States told to extend deadlines of real estate projects
The Covid-19 has stalled the construction of thousands of real estate projects, putting a stop on home sales and creating cash flow problems for developers.Updated: May 14, 2020 07:14 IST
Offering some relief to real estate developers, Union finance minister Nirmala Sitharaman on Wednesday asked states and union territories to extend the registration and completion date by six months of all projects registered under the Real Estate Regulatory Authority (RERA). This would apply to all real estate project registrations expiring on or after 25 March and individual applications are not needed.
Sitharaman said the Covid-19 pandemic should be considered an event of ‘force majeure’ or an ‘act of God’ under RERA. Consequently, the urban development ministry will issue an advisory to all states and UTs so the respective regulatory authorities can invoke the ‘force majeure’ clause.
“The decision to treat Covid-19 as an event of ‘force majeure’ under Section 6 of the RERA and extension of registration and completion date are proactive steps from the central government,” Abhilash Pillai, partner, Cyril Amarchand Mangaldas, said. “This will certainly help developers, especially in a situation when they are facing supply-chain disruption and shortage of labour. The developers will also be able to pass on the benefit to the home buyers, by extending the payment schedule, who are facing pay cut/ job less threats on account of Covid-19.”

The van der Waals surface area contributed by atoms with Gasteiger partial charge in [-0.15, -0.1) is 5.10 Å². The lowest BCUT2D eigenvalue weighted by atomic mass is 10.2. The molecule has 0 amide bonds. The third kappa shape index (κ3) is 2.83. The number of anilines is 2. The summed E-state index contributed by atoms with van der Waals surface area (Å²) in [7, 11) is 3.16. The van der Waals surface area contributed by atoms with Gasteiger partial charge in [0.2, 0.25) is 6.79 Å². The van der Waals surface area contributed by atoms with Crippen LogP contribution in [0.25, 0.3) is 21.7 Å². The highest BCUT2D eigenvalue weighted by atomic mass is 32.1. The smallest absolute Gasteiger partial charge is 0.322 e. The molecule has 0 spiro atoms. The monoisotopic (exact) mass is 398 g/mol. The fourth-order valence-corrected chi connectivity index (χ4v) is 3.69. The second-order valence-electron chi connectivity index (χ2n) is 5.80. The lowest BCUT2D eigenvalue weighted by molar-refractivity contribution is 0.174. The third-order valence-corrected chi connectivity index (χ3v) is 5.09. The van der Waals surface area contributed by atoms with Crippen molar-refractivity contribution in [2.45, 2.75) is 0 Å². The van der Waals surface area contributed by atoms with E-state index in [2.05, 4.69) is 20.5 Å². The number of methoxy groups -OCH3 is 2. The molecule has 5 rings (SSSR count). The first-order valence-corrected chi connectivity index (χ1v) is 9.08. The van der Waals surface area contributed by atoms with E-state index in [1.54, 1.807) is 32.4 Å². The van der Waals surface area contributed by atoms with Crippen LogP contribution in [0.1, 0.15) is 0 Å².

The finance minister said that fresh project registration certificates should be issued automatically with revised timelines. Timelines will be extended for various statutory compliances under the RERA concurrently.
The Covid-19 has stalled the construction of thousands of real estate projects, putting a stop on home sales and creating cash flow problems for developers.
The residential sector was already reeling from a prolonged slowdown and the lockdown has only deepened the crisis.
“...This is a big move that will de-stress developers significantly, since construction activity had been halted all across the country. Home buyers’ wait for their homes will get extended by this move, but this was in any case inevitable,” said Anuj Puri, chairman, Anarock Property Consultants.
However, developers and investors said that liquidity infusion is needed to turn around the sector, which has been witnessing a slew of challenges.
Sharad Mittal, chief executive of Motilal Oswal Real Estate Fund, said with most projects likely to be delayed by at least 4 to 6 months, this is a welcome move, but it doesn’t address the larger liquidity and cash flow related challenges faced by developers.
The extension of deadline may also mean extra interest burden for home buyers as they will have to continue servicing their home loans for this extended period.
“The government has basically legitimised the delay even if the delay may not have been necessary on the account of Covid-19. There is no clarity whether homebuyers will be able to correspondingly delay their payments to developers. The home buyers will have to continue paying EMIs and rent during this period,” said Gaurav Gupta, CEO, MyLoanCare.in.
“Force majeure was not required. The extension of deadlines should have been limited to the lockdown period,” said Abhay Upadhyay, president, homebuyers body Forum for Peoples’ Collective.